The interesting part from a designer’s perspective is the similarities in two recent design challenges – one for a couple moving from the Boston suburbs back to the city into a stunning flat overlooking the Greenway, and the other for a couple with young children who just suffered a fire (thankfully no one was injured- and please have your dryer vents cleaned), and are discussing the needed renovations with the hope of making the aftermath home again.

Greenway Home Remodel

Remodeling a Flat Overlooking Boston’s Greenway

Home Renovation After Fire

Renovating After a Fire

These design projects couldn’t appear more different, and certainly, one will involve creating more space for all the kids’ needs, and the other will focus on creating a fit and finish that will work seamlessly into the couple’s new lifestyle.  The dichotomy is obvious; however, I am struck by the similar way both couples talk about their needs… the need to be “home”. A place that “does” what they need, provides what they need, and expresses who they are…not just a place to live.  The similarities can be found in two completely different discussions, and hopefully, it will help you when you sit down with your designer to know what in the conversation will make your home and house better.

In the Boston high-rise appointment, we walked with the couple into the master bath and had the Mister stand in the existing shower- large by modern standards, but small compared to their Wellesley bath.  He said he could work with it if it meant getting his wife a cosmetic area where the tub is currently located, and making the closet larger.  Here we meet the need of things, but after time to digest, we discussed a couple of paradigm changers about moving the laundry, shifting walls and in the discussion realized, it was not just the size of the shower, but more of an open concept that would make the bath feel more open and airy… and a desire to provide his wife with a better solution that wouldn’t make her feel cramped (something possible by using space in another bath that isn’t part of their current need).  So it’s not really whether the shower is bigger or smaller.

In the house fire project, as I walked around on the second appointment to do the field measurements, the Mister was quick to let me know the parts of the home his wife loved…not just “my wife loves the porch”, but “we love sitting out there almost every night and it is a great spot to watch the kids come and go from outside and feel like we are really enjoying the outdoors”.  We talked about making a few changes to the current layout, because there were a few things that didn’t really work as well since they first bought the home awhile back.

That is when I came up with the idea for this article.  I had just been in Boston the day before, but I could sense the same exact feeling from both clients – the need to know that they would be in a good place when they moved in!  And none of it had to do with brands of appliances, colors of walls and all the details we would take care of in the coming design meetings, only the need to have a home that works just for them when the long days of work are over.  So before you embark on your next bathroom remodel or home renovation, give some thought to your needs first, and the rest of the design will unfold easily in the next steps.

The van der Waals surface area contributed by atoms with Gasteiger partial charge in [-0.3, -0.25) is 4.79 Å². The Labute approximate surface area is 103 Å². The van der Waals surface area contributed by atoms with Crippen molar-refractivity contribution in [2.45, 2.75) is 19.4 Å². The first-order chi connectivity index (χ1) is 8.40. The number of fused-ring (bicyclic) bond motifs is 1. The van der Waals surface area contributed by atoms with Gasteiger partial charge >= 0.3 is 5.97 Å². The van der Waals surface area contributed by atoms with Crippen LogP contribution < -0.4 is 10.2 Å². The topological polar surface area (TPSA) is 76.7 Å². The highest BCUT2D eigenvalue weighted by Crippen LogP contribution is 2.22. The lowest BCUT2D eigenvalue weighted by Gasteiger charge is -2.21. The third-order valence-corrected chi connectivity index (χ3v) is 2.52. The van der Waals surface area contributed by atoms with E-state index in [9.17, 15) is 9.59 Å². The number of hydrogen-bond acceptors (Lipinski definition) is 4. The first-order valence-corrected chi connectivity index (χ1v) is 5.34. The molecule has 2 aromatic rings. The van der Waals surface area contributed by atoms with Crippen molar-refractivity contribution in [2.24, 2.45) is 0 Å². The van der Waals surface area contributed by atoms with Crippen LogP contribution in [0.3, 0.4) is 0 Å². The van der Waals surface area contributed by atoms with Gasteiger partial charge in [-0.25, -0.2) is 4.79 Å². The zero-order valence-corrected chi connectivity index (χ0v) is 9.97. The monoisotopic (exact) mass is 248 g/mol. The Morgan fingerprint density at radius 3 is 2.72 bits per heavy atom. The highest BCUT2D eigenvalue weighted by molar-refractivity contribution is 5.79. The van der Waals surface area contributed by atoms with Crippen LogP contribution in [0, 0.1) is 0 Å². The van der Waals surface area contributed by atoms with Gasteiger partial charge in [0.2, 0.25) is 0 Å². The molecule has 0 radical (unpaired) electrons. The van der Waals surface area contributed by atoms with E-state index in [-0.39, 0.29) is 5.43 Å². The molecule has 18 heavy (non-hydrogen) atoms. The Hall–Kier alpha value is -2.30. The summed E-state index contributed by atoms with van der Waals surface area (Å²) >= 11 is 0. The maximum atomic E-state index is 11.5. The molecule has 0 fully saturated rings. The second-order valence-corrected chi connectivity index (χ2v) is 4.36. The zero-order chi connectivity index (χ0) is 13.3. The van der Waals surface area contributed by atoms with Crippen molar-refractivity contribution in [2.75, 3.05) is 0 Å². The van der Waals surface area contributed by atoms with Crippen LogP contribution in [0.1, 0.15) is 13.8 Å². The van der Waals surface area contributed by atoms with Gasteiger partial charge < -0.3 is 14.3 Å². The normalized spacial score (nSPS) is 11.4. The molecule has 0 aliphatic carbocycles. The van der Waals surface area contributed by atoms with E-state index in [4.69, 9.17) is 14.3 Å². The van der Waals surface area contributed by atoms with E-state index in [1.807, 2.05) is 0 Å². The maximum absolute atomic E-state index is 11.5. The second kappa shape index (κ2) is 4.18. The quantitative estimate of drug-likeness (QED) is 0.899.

Home Renovations Should Do More Than Appear to Appeal

The cost of a home, it’s what doesn’t meet the eye.

Flipping property seems to be the new TV hit in home shows.  I was eager to talk to an appraiser to get some information about where the shift in value is from Home A to Home B at a recent professional event.  I had a vague understanding of what appraisers do because of the real estate transactions I have had, but there were two words that I heard in my discussion with an appraiser that were very informative… and disappointing.  The words were: appears and appeal.

I know that not all expense on remodeling can be fully appreciated (dollar-wise) upon completion.  I also know that if an unscrupulous developer wants to slap up a Band-Aid, that an unsuspecting buyer may only see “granite counters”.  My frustration is that the words “appears” and “appeal” are inherent in what’s wrong with the way our society and economy view a home’s value.  If the best and worst case scenarios require a lifetime of maintenance costs, on similar size homes, that could range from $50k to $300k.  Shouldn’t we know that in the value of the property?  If a kitchen that will get five years of use before needing to be replaced has the same “appraisal” value as one that will provide 20 years of good service, shouldn’t the home change in value (plus the cost of interest over time)?

With automobiles, this is easier to get our arms around.  We learn early on that some brands have better service history; maintenance costs are readily available, and luxury is easier to see when we compare it by brand.  With real estate, there is the value of the location, lot size and living space… but the minute the cost or quality of goods added inside, compounded by the quality of installation or building science get introduced, a consumer is much less prepared.